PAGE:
A prominent tastemaker and promoter of modern design, Thea Proctor contributed to the development of modernism in Australia through her work as a painter, printmaker, designer, and teacher. Favouring cosmopolitan female figures and a local subject matter infused with the ambience of the global, her varied body of work exudes the stylised elegance and distinctive features underpinning Sydney modernism in the 1920s.
Proctor studied at the Julian Ashton Art School in Sydney from 1896 where she focused on drawing and compositional design, an emphasis reflected in her early work with murals and posters, bookplates and magazine illustrations. Travelling to London 1903, she briefly studied at St John’s Wood School and then took private lessons with Australian artist George Lambert, who would become a close friend and mentor. In London, Proctor mixed with a circle including William Orpen, Augustus John, Wilson Steer and expatriate Australians Charles Conder, Arthur Streeton and Tom Roberts.
Conder inspired her interest in painting fans, which she exhibited at the 1907 Women’s Work Exhibition and the Venice International Exhibition in 1912. Typical of this genre, her Fan design c1908 presents a romantic, idyllic depiction of an ideal, leisured world, while reflecting Proctor’s interest in historical costume. Additional influences included the drawings of Jean-Auguste-Dominique Ingres, Japanese prints, a love of the Chelsea Art Club balls, and Ballets Russes, which she saw in 1911 and which foreshadowed a lifelong interest in ballet and theatre.
In 1912 Proctor visited Australia, holding exhibitions in Sydney, Melbourne and Adelaide. Back in England in 1914, she developed a reputation as a lithographer, showing her first lithographs at the Senefelder Club and exhibiting with the International Society of Sculptors, Painters and Gravers as well as the Goupil Gallery.
After living in London for 18 years, Proctor returned to Sydney in 1921 and taught at Julian Ashton’s art school. There she established a practice that traversed the terrains of art and design; she was as equally absorbed by the sleek figures of contemporary fashion (such as those featured in the pages of the newly launched Vogue magazine) as she was by the silken-mysterious beings in Conder’s fan compositions. Her art was shaped through an unlikely combination of dreamy fin-de-siècle atmospheres and the streamlined emphasis of modern design. These elements became embedded in Proctor’s distinct female figures that the Australian critic Ethel Anderson referred to as her ‘slender Amazons’. Appearing as characters of a Belle Epoque of the modern age, these figures, along with her use of saturated colour, became the hallmark of Proctor’s art in Sydney.
In The bay c1927 Proctor’s languorous Amazons are the embodiment of a cosmopolitan modernity and the stylish gatekeepers of their harbour-city backdrop. While not presented as brash young flappers, an image typically suggestive of the sexually and politically emancipated ‘new woman’, they assert a self-assured modern attitude in their stylised elegance. They view the world from an elevated vantage point, implying the new outlook that apartment living had brought to domestic life. In the 1920s Sydney’s inner-city landscape was transformed by apartment buildings and here Proctor makes decorative reference to them by plotting their block forms against the circular rhythms of Rushcutters Bay, which is posed as a pulsating external force against the luxuriously slow pace of the interior. The watercolour on silk medium instills Proctor’s vibrant colour combinations with a luminous quality, enhancing the feeling of a sumptuous, light-filled space.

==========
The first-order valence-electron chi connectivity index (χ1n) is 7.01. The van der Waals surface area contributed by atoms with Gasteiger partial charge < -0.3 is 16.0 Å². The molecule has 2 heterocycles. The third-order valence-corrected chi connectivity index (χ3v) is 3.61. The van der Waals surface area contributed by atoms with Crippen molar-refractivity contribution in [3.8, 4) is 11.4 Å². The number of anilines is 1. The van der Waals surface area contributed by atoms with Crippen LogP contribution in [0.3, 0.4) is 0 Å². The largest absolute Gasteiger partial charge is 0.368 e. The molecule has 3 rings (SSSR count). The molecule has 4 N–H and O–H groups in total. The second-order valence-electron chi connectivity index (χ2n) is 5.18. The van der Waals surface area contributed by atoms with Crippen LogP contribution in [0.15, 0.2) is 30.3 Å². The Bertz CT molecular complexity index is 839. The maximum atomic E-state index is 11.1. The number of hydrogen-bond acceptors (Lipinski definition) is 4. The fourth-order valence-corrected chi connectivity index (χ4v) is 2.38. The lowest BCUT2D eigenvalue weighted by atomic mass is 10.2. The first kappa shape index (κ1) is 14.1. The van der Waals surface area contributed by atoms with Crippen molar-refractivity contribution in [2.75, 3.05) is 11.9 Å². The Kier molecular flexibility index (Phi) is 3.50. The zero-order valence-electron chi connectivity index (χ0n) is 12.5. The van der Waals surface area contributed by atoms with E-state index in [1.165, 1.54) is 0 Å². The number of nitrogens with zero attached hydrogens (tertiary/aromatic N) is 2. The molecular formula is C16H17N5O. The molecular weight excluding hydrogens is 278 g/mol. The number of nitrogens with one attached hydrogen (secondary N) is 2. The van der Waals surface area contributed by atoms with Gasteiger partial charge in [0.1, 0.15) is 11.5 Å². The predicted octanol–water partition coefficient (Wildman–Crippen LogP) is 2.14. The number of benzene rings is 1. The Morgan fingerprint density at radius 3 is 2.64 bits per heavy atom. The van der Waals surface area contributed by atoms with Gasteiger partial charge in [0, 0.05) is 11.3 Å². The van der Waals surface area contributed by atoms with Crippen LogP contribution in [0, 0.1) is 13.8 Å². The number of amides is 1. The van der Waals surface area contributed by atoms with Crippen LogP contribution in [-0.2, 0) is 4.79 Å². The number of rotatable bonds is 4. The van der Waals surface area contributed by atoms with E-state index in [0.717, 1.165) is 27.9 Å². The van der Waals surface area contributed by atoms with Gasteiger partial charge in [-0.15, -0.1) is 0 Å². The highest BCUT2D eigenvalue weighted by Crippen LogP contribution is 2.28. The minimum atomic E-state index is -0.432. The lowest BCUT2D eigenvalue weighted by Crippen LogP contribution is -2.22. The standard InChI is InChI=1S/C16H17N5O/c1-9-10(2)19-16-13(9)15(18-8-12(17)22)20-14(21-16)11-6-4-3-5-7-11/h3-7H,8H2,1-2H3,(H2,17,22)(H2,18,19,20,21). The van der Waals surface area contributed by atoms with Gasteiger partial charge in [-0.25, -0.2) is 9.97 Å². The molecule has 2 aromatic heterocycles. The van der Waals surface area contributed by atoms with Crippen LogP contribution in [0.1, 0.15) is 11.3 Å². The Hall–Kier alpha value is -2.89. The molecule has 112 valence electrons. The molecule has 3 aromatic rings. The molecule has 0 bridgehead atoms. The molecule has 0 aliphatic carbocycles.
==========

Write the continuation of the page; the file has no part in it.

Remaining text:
An active member of the Society of Artists, which awarded her a medal in recognition of her influence as a tastemaker in New South Wales, Proctor helped Lambert and others to found the Contemporary Group in 1926 to promote innovation in the arts. Experimenting with linocut and woodcut printing, she exhibited her first woodcuts in a join exhibition with Margaret Preston a year earlier in 1925. Her modern approach to the print medium is visible in The rose c1928, which presents a simplified, cropped view of two women sharing pleasure in the fragrance and beauty of flowers delineated in bright unmodulated colour. The composition, which features the artist’s cousin Hera Roberts on the right, is based on a drawing originally created as a cover for Home magazine, to which Proctor contributed numerous illustrations and articles on fashion and interior decoration.
Proctor moved from her George Street studio around 1935 to live with her mother in a small ground floor apartment in Double Bay, the interior of which features in her watercolour Woman in white c1942. From her mid-career onwards she made numerous such portrait and figure drawings of friends, lodgers and as commissions, which were necessary to earn her living. Drawing had always been the most regular and consistent activity of her artistic practice, influenced in part by the importance it held for her mentor, Lambert.
A retrospective was held at the National Portrait Gallery, Canberra, in 2005 and Proctor’s work has been featured in a number of other exhibitions, including Sydney Moderns held at the Art Gallery of New South Wales in 2013.